Maryan Mohamed, a 14 year old refugee girl fromSomalia, was the leading student in Dadaab refugee camps, northern Kenya, scoring 396 out of 500 marks. Sheis among 228,414 pupils countrywide who scored 300 marks and above. More than3,000 refugee students in Dadaab sat the exams, known as the Kenya Certificateof Primary Education (KCPE) which ended on 1st November 2018. Maryan sat theexams at Upendo Primary School, one of the few primary schools in the refugeecamp.
Maryan is one of 7 children who arrived in Hagadera, part of Dadaab refugee camps when she was just 6 years old, after her parents fled conflict in their homeland, Somalia. Despite being refugees in Kenya, and a girl, Maryan’s parents always pushed her to study hard – and explained to her the value of a good education.
“Being female and last born in my family doesn’t come with less expectations. I worked hard to make my parents, teachers and my community proud. Mathematics is my favourite subject. I enjoy solving equations and learning new things. I would like to be a doctor and help my people,” said Maryan .
Maryan’s mother, Fatuma Ibrahim, was delighted at the news of her daughter’s high score.
“As a parent, I encouraged her to study hard but thankfully, she is self-motivated. Often, she would wake up early in the morning to study privately for maths and Kiswahili before going to school. At night, using a portable solar lamp given by UNHCR, she worked on her assignments. After school, she would want to help with the household chores but, I made sure her older sisters mostly took care of that.”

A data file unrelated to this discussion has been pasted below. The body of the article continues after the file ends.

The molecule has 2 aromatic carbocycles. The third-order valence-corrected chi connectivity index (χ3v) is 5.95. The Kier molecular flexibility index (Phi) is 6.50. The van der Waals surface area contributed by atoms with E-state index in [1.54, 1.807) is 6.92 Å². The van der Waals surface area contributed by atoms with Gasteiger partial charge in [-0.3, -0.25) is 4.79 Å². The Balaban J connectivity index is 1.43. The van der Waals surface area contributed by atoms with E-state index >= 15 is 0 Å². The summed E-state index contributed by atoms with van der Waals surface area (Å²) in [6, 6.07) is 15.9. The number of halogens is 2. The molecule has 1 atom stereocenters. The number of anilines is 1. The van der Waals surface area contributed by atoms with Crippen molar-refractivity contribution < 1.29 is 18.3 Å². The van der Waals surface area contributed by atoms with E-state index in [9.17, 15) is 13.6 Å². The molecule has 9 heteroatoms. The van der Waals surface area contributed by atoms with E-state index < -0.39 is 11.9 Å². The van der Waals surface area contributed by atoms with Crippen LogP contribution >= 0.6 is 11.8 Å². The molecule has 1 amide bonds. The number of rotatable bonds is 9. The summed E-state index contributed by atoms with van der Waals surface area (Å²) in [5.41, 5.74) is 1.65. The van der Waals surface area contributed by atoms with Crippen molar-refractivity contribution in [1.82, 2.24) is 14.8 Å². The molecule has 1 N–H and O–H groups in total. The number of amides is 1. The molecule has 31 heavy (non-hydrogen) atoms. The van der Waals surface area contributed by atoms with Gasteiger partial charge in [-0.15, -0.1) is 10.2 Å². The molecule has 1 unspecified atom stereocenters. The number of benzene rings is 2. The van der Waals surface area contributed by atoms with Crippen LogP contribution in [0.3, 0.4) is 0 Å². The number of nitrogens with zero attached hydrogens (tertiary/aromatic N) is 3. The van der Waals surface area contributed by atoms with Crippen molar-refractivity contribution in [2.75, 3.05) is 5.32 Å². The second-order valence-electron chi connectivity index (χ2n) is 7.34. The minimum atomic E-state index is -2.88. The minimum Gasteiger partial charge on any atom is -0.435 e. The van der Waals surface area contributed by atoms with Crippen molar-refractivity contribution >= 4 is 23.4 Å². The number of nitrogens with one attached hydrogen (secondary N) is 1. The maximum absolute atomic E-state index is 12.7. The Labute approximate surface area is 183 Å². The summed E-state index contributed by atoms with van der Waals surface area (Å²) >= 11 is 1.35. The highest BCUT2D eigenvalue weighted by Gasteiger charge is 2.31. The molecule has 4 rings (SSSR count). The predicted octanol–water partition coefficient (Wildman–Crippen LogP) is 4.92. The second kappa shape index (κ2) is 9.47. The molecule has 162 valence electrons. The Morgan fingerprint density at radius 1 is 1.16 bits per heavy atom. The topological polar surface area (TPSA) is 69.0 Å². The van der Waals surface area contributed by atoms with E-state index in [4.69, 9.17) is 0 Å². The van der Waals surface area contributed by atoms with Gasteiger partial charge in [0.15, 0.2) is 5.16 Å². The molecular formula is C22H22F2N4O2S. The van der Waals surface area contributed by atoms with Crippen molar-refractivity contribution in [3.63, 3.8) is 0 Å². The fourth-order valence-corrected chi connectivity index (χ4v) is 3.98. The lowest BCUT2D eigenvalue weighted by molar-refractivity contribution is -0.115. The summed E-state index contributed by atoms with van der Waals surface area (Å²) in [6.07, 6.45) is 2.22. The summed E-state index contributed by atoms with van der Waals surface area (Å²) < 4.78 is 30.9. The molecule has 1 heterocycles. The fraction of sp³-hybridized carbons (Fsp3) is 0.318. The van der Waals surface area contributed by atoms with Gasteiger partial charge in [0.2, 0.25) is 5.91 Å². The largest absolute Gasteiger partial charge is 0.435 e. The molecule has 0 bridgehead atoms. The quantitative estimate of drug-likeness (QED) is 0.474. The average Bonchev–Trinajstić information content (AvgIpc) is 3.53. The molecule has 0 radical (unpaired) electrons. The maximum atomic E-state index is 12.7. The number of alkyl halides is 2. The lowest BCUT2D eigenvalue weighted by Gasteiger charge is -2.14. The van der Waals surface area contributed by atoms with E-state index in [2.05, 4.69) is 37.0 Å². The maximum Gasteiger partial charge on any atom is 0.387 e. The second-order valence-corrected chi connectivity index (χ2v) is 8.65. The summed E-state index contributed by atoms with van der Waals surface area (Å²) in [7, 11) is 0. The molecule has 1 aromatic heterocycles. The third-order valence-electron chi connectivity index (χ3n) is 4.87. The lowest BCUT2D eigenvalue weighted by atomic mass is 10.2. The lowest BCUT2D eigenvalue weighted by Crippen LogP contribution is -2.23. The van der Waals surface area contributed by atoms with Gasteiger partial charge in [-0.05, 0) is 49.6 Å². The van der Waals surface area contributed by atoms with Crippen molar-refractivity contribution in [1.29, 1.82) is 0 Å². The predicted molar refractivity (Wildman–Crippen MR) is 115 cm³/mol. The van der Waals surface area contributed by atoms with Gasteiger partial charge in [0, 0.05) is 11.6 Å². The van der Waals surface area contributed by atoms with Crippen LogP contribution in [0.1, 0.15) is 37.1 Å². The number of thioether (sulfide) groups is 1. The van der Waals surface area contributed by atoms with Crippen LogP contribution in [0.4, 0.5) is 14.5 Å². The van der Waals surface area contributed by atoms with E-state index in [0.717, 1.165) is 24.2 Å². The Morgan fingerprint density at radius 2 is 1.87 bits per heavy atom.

The Head Teacher at Maryan’s school, Hussein Maalim expressed his happiness about the achievement of his student and commended her talent and passion for learning.
“Maryan has always been one of the top students at Upendo. She’s a fast and bright learner, beating all the boys and girls in her class. After school she would always participate in group studies for candidates, preparing for final exams and different social school clubs. Girls’ education is still a challenge in Dadaab. Some girls are either kept at home for household chores such as cooking, cleaning, fetching water and some, even married off. So Maryan’s achievement is truly great.”
But Maryan’s achievement comes against the background of a need to improve access to education in Dadaab.
There are over 3,600 students at Upendo, and not enough resources and facilities to meet demand. Most refugees rely on UNHCR and its partners to access education. Due to reduced funding, the number of teachers dropped from 1,257 teachers in 2017 to 920 teachers in 2018. There are only 173 qualified primary teachers (32 national teachers and 141 qualified refugee teachers) which represents 19% of the total number of teachers.
“Children in many of the Dadaab schools learn in relatively poor environments with limited movement within the classes. This has led to overcrowding which in turn compromises the principle of safe learning environment, leading to drop-outs among student,” says Suleiman Hassan, UNHCR’s Education Associate.
He adds that in order to improve access and ensure quality learning, there is still a huge demand for additional classrooms, toilets and more qualified teachers to accommodate all learners.
“There is a shortage of female teachers and only 15% (183 ) of teachers are female. As such, girls lack enough role models,” observes Hassan.
The Dadaab refugee complex has a population of 208,500 refugees and asylum seekers, and consists of three camps, Hagadera, Ifo, and Dagahaley. Over 104,300 of the total camp population are of school-going children aged, 3-17 years, constituting half of the population. Only 63,892 of the total of school going age children are enrolled in school among them 45,245 are enrolled in primary schools in Dadaab camps.